Headshot of La Cieca

Cher Public

  • kashania: HH: Thanks for discussing the musical/dramatic of this work, which has been absent among all the... 8:27 PM
  • mirywi: I always finished off my Dove Sono that way. Then the conductors took over and spoiled opera. 8:11 PM
  • CwbyLA: damekenneth, in many interviews Peter Gelb said as a Jew himself, he doesn’t find the work... 7:59 PM
  • Kenhere: The K… State Theater is always dark Monday nights when New York City Ballet is in season, as... 7:58 PM
  • uwsinnyc: good points! I’m sold. What I was referring to was the cancelations of the radio and HD... 7:48 PM
  • jackoh: I am actually quite happy, delighted even, with all of this controversy, protesting, discussion,... 7:43 PM
  • Talk of the Town: I couldn’t make it to this HD so I asked my friend afterwards “Was there a... 7:26 PM
  • Satisfied: I take that back…lots of security tonight and long lines outside of the house. 7:22 PM
  • Satisfied: Made my way through the crowd around 20 minutes ago. I attempted to grab a drink at PJ... 7:18 PM
  • uwsinnyc: No of course not. But then you end up with situations like this where no one’s happy. 7:15 PM

Panning for gold

Giacomo Puccini’s horse-opera version of “Snow White and the Seven Dwarfs,”  La Fanciulla del West, based on David Belasco’s play, The Girl of the Golden West, enjoyed the status of a curate’s egg for quite a while. Its popularity dwindled after its initial, and wildly successful, premiere at the Metropolitan in 1910 starring Enrico Caruso, Emmy Destinn, and Pasquale Amato and conducted by Arturo Toscanini. Since it was the first new opera commissioned by the Met it generated a lot of excitement in the media and with the public. Critics mostly fell over themselves for the glories of the music, mise en scène (real horses on stage!), the singing and conducting.   Read more »

West coast story

I have been a lifelong fan of West Side Story in spite, or because, of the fact that my first real introduction to its wonders was the bloated and bourgeois recording made by Leonard Bernstein and produced by Deutsche Grammophon in 1985. I can’t really be blamed since I was very young and impressionable and it was the first time I’d ever heard the musical numbers in full, like the balcony scene with the dialogue lead-in and the underscoring, as well as the dance music complete. It was, my friends, magic—even if Lenny, in a titanic display of nepotism, hired his own children to speak said love scenes to each other. (Ick.) Read more »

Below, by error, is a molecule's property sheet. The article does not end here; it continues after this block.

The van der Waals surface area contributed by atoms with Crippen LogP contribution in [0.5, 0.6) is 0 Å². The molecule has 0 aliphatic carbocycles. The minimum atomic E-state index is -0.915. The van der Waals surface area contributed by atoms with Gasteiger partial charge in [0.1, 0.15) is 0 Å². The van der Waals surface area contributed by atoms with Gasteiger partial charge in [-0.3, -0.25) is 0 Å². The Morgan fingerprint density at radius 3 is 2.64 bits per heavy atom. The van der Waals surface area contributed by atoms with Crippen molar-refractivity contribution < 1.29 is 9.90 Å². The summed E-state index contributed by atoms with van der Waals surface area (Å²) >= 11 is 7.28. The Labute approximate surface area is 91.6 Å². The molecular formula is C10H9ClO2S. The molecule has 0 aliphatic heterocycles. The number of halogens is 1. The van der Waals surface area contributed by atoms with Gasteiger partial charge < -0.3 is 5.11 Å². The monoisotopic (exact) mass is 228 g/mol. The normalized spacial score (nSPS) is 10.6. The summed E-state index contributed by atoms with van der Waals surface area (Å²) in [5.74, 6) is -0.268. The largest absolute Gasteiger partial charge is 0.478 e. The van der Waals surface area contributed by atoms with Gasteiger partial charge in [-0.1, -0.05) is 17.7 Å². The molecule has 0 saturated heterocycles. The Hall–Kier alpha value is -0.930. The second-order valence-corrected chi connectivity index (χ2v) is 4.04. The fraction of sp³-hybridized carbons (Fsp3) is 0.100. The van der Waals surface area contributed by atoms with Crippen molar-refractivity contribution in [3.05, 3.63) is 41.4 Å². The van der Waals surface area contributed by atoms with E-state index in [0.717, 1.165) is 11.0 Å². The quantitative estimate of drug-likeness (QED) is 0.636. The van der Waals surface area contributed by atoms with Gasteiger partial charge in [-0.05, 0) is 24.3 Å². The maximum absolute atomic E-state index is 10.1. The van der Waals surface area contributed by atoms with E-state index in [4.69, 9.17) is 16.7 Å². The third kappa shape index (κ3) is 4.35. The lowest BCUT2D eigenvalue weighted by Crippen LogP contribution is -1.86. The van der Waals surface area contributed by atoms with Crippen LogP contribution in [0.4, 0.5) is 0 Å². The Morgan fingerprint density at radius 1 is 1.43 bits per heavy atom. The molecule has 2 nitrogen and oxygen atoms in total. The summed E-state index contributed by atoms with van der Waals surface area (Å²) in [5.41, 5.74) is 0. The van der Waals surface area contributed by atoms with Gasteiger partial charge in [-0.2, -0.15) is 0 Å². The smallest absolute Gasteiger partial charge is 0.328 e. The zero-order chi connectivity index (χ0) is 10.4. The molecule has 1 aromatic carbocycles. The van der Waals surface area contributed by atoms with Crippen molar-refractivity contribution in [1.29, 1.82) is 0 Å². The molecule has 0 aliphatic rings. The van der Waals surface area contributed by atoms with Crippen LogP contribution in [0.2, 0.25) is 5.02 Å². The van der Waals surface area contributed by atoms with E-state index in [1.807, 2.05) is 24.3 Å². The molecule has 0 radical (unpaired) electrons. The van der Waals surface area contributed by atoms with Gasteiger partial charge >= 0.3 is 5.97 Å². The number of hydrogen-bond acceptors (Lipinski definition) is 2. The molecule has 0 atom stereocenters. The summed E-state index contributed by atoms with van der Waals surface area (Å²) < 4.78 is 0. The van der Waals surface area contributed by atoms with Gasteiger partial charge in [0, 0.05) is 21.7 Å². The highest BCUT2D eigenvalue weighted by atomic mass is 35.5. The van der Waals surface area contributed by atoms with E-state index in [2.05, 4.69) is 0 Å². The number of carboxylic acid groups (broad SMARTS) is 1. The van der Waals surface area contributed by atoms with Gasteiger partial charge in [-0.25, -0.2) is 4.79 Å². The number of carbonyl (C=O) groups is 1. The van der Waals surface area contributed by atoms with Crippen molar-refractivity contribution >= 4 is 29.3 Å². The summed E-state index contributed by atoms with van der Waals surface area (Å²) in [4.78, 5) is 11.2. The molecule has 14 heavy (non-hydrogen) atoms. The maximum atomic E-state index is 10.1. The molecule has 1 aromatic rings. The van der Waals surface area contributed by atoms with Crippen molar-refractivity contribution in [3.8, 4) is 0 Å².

Past perfect

With much laying-on of fanfares and gift boxes our friends at Decca Classics have unleashed Luciano Pavarotti Edition 1: The First Decade on a weary and satiated public. This is the inaugural offering of a planned troika of box sets commemorating the business dealings of the Modenese tenor to that British label. There was no holier alliance in all of classical recording (save Karajan and whatever label he deemed worthy) since, unlike the vast majority of classical artists, Luciano Pavarotti sold enough records to not only underwrite the projects he participated in but to keep Decca flush from the ensuing tsunami of coin his fans generated. Which is why, dear friends, they’re celebrating, not his birth or memorial but… the date of his contract signing.   Read more »

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The lion in stereo

A great man has passed and our consolation is that so much of his art has been preserved for us on recordings.

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Fairy tale

“Conduct Salome and Elektra as if they were by Mendelssohn: Fairy music.” Seriously, how often has that happened?

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Gelt trip

With the help of our friends at ArtHaus Musik, the Deutsche Oper Berlin have really been emptying out their archives and that’s certainly all for the good.

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Als wären Sie die Statue auf Ihrer eigenen Gruft

I am certain that we Parterrians are a very literate, even literary, group.

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Stairway to heaven

Once again, beloveds, we approach the Milanese shrine that simultaneously attempted to  cultivate and destroy the career of Maria Meneghini Callas.

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No business like snow business

Pytor Ilyich Tchaikovsky’s Eugene Onegin is his masterwork and its themes of social convention and unrequited longing surely struck a deep chord in a composer who, in late 19th century Russia, was gay and had to conduct himself carefully.

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The cup runneth over

I am grateful to Sony for this new release of the Metropolitan Opera’s latest production of Parsifal and I hope I’m not the only one who discovers what a rich experience this opera can be because of it.

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